Charleston-based retail analyst Britt Beemer, of America’s Research Group, said he thinks big-box retailers diluted the consumer excitement around Black Friday with ever-earlier Thanksgiving Day openings.

“I think retailers made a mistake,” said Beemer, whose company regularly surveys hundreds of shoppers. The “doorbuster” deals that drew frantic crowds in years past were largely finished soon after sunset Thursday. “You’re not seeing nearly as many shoppers out for the deals (on Black Friday) as you traditionally have.”

Part of the problem might be deal fatigue, Beemer said. With retailers offering low prices on electronics for years now, consumers just aren’t as easily impressed. Walmart had a 32-inch flatscreen TV for $98 this year. “Next year, is it going to be $49? How low can you go?” Beemer said.

Still, he doesn’t expect Thanksgiving openings to go away. “I think you’re going to see retailers scratch their heads and say ‘I don’t mind being open on Thanksgiving, but I have to rethink my Friday morning plans now,’” said Beemer.

Some shoppers said they intentionally skipped shopping on Thanksgiving Day.

“It’s a time for family,” said Mary Ann Myers, who drove up from Columbia, S.C., to SouthPark to shop with her husband on Friday.

Some who waited to shop on Black Friday said they felt they missed out on deals.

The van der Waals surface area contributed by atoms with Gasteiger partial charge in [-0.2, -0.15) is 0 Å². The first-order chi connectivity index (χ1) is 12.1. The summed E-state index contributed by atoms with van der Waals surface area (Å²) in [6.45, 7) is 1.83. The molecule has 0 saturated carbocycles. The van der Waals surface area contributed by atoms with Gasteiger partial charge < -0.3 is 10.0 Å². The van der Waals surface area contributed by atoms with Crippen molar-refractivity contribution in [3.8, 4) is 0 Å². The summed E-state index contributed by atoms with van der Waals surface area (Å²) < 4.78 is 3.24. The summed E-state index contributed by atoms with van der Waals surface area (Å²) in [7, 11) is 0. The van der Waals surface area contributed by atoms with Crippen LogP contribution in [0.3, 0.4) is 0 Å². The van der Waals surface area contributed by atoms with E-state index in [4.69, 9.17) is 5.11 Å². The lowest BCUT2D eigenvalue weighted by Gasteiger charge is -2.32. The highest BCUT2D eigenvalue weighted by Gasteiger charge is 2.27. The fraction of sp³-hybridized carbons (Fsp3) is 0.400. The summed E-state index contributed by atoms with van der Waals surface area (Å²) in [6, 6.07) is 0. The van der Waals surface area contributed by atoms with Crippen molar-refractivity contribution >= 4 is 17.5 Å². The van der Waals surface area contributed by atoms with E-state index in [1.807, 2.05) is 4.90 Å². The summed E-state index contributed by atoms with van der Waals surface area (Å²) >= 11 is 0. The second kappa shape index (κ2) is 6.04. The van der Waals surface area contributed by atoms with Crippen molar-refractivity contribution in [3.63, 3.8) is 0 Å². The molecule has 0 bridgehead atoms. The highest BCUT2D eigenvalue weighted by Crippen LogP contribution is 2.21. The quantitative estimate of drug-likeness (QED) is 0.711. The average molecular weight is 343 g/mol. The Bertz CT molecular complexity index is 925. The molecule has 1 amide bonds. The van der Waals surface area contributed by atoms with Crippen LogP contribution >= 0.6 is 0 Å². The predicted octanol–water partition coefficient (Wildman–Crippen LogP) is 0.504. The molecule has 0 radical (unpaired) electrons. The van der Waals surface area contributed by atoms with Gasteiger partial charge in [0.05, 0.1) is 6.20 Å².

“The variety was gone,” said Natacha Deberry, an Anson County resident who got to Northlake at 9 a.m. Friday. “All of the (deals) that were in the paper, they were wrestled over last night when we were with our family.”

Crowds were noticeably smaller for Thursday’s 8 p.m. opening of Concord Mills than they were for last year’s midnight opening. A line that had wrapped around three sides of the Toys ‘R’ Us store in Pineville last year for the store’s 8 p.m. opening only stretched around two sides this year for the 5 p.m. opening.

And Best Buy campers – those nomadic symbols of Black Friday frenzy who squat for days to ensure they get their discounted electronics – were mostly absent from area stores this year.

Scott MacCabe, owner of Savory Spice Shop in South End, opened a pop-up store in SouthPark for the holiday season. He was at the mall for the 8 p.m. opening Thursday. While he said people rushed to stores for the “doorbuster” deals, the mall as a whole wasn’t that busy.

“There were not stampedes,” he said. More customers started arriving Friday morning, MaCabe said.

With big-box retailers pushing their openings earlier, Beemer said that left an opening for local stores to appeal to more traditional Black Friday shoppers on Friday. Queen City Audio Video & Appliances followed that strategy, eschewing a Thursday opening for an 8 a.m. Friday start.

“We ask a lot of our employees but you get to a point where you have to consider their well-being,” said CEO Roddey Player. “I thought it was just asking too much, to be honest. The retail business is tough anyway. We already work late, we work weekends.”

To publicize the decision, the company posted a grateful message from a customer on its Facebook page, praising Queen City for “supporting Thanksgiving values.”

To help make up for the lost selling time versus competitors on Thanksgiving, Player said he started offering Black Friday deals more than a week ago. He said Friday morning foot traffic at his stores was up over last year.

“I don’t think we’ve given up any ground being closed on Thursday,” Player said. The Associated Press contributed.

Portillo: 704-358-5041; Twitter: @ESPortillo